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Eur J Clin Microbiol Infect Dis. 2012 Jul;31(7):1389-98. doi: 10.1007/s10096-011-1454-0. Epub 2011 Oct 31.

Empirical therapy with ceftazidime combined with levofloxacin or once-daily amikacin for febrile neutropenia in patients with neoplasia: a prospective comparative study.

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1
Department of Medicine, University Hospital of Heraklion, Heraklion, Crete, Greece.

Abstract

Combination antimicrobial therapy represents common practice in the treatment of febrile neutropenia aiming to broaden the antimicrobial spectrum against Gram-negative pathogens. We did a prospective, non-randomized, comparative study to evaluate ceftazidime plus either levofloxacin or once-daily amikacin as empirical regimens for febrile neutropenia in patients with solid tumor or hematopoietic neoplasm in a region of high baseline resistance prevalence. We included 285 febrile neutropenic episodes in 235 individual patients. One hundred forty-eight cases received levofloxacin and 137 received amikacin, both in combination with ceftazidime. More cases in the levofloxacin than the amikacin group had underlying hematological malignancy; most other characteristics of the two groups were well balanced. Nephrotoxicity requiring treatment discontinuation occurred in one case in the amikacin group. No difference in clinical success (79.7% vs. 80.3%, p>0.99) or all-cause mortality (12.8% vs. 11.7%, p=0.86) was noted between the levofloxacin and the amikacin groups, even after adjustment for the independent predictor variables for each endpoint. Sepsis at presentation, presence of localizing symptoms/signs of infection, and isolation of a non-susceptible Gram-negative pathogen independently predicted both clinical success and all-cause mortality. Additionally, underlying solid tumor independently predicted clinical success, while poor prognosis of the underlying neoplasia and skin/soft tissue infection independently predicted mortality. Ceftazidime plus levofloxacin had similar effectiveness to ceftazidime plus amikacin as empirical regimens for febrile neutropenia. Nephrotoxicity with once-daily amikacin was minimal. Inappropriate empirical therapy was associated with worse prognosis.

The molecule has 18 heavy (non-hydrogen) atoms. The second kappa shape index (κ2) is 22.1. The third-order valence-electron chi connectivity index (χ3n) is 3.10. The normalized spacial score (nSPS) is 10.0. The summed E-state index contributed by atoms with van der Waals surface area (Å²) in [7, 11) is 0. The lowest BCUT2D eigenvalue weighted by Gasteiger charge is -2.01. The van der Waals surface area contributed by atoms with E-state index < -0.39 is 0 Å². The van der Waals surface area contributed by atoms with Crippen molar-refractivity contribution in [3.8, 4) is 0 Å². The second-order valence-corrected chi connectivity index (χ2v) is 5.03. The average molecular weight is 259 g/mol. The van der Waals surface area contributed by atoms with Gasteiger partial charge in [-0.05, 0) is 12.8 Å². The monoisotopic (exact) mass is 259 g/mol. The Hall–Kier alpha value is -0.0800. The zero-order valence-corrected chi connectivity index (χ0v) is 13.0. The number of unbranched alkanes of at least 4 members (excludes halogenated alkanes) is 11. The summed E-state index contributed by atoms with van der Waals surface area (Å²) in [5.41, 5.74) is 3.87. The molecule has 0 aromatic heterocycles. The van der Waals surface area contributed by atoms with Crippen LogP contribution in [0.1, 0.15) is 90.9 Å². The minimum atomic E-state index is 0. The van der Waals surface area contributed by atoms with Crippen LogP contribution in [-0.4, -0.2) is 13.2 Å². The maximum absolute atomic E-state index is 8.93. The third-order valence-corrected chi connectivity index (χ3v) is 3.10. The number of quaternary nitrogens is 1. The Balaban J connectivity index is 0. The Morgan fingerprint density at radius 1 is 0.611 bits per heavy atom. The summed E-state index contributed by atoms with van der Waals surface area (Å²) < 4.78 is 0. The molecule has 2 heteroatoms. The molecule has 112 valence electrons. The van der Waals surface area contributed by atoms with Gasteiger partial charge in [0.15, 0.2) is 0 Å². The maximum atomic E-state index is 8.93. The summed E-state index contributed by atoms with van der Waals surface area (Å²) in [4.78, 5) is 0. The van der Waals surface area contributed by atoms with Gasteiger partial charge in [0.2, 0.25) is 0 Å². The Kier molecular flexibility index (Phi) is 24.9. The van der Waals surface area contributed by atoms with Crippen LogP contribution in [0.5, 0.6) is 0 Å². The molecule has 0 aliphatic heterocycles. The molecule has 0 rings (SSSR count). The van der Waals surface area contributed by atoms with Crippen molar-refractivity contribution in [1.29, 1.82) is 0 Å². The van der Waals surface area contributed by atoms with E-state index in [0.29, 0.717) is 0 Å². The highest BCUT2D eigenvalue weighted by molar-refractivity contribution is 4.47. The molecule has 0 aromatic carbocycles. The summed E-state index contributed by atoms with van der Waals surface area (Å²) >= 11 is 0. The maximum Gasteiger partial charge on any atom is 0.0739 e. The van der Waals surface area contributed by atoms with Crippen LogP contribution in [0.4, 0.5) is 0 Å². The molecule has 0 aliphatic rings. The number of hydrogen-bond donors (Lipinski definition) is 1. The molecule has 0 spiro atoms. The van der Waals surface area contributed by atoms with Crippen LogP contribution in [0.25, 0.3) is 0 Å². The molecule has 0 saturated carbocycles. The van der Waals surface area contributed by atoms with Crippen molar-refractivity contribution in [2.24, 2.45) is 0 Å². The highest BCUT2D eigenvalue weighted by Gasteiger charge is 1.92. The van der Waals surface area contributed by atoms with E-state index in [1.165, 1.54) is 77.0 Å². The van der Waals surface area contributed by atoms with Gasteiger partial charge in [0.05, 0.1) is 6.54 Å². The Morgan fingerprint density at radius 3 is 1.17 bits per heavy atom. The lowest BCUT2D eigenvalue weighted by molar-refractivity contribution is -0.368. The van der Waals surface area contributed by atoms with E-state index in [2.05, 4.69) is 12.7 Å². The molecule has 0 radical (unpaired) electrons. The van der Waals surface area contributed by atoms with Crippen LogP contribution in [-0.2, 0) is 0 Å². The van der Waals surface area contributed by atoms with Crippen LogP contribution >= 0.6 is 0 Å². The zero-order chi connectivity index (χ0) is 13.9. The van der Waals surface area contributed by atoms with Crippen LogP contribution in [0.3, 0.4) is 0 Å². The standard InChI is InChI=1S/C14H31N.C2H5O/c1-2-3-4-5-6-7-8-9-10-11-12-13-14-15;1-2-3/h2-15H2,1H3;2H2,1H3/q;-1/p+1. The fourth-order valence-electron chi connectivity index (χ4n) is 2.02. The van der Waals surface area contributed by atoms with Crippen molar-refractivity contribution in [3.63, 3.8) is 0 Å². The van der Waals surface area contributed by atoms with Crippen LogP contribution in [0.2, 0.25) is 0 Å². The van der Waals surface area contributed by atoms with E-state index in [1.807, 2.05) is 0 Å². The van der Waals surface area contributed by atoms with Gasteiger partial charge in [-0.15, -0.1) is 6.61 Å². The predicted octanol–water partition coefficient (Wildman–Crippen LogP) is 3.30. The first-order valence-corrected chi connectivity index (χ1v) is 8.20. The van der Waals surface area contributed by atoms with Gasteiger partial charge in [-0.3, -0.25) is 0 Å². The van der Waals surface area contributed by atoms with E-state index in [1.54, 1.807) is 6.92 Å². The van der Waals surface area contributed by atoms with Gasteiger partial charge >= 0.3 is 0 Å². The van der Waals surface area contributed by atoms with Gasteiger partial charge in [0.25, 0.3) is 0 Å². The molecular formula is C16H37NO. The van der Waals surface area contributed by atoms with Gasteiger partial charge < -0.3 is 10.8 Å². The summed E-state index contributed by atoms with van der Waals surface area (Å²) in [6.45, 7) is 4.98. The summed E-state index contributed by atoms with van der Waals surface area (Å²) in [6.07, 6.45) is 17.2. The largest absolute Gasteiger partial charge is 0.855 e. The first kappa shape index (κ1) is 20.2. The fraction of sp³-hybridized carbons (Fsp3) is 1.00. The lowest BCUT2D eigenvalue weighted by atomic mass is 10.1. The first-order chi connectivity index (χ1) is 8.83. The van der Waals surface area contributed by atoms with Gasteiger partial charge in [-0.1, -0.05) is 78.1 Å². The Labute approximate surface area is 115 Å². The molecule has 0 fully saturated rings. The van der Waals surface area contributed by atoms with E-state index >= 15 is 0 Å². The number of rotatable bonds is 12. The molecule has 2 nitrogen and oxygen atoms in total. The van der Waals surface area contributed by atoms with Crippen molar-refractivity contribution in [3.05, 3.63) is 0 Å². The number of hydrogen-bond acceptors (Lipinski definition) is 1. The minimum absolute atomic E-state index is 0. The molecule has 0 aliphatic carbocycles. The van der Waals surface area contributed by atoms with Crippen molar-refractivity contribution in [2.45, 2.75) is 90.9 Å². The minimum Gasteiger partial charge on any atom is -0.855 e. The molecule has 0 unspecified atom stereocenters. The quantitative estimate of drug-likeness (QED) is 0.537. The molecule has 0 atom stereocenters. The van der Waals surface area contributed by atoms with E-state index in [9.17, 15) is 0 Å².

PMID:
22037822
DOI:
10.1007/s10096-011-1454-0
[Indexed for MEDLINE]
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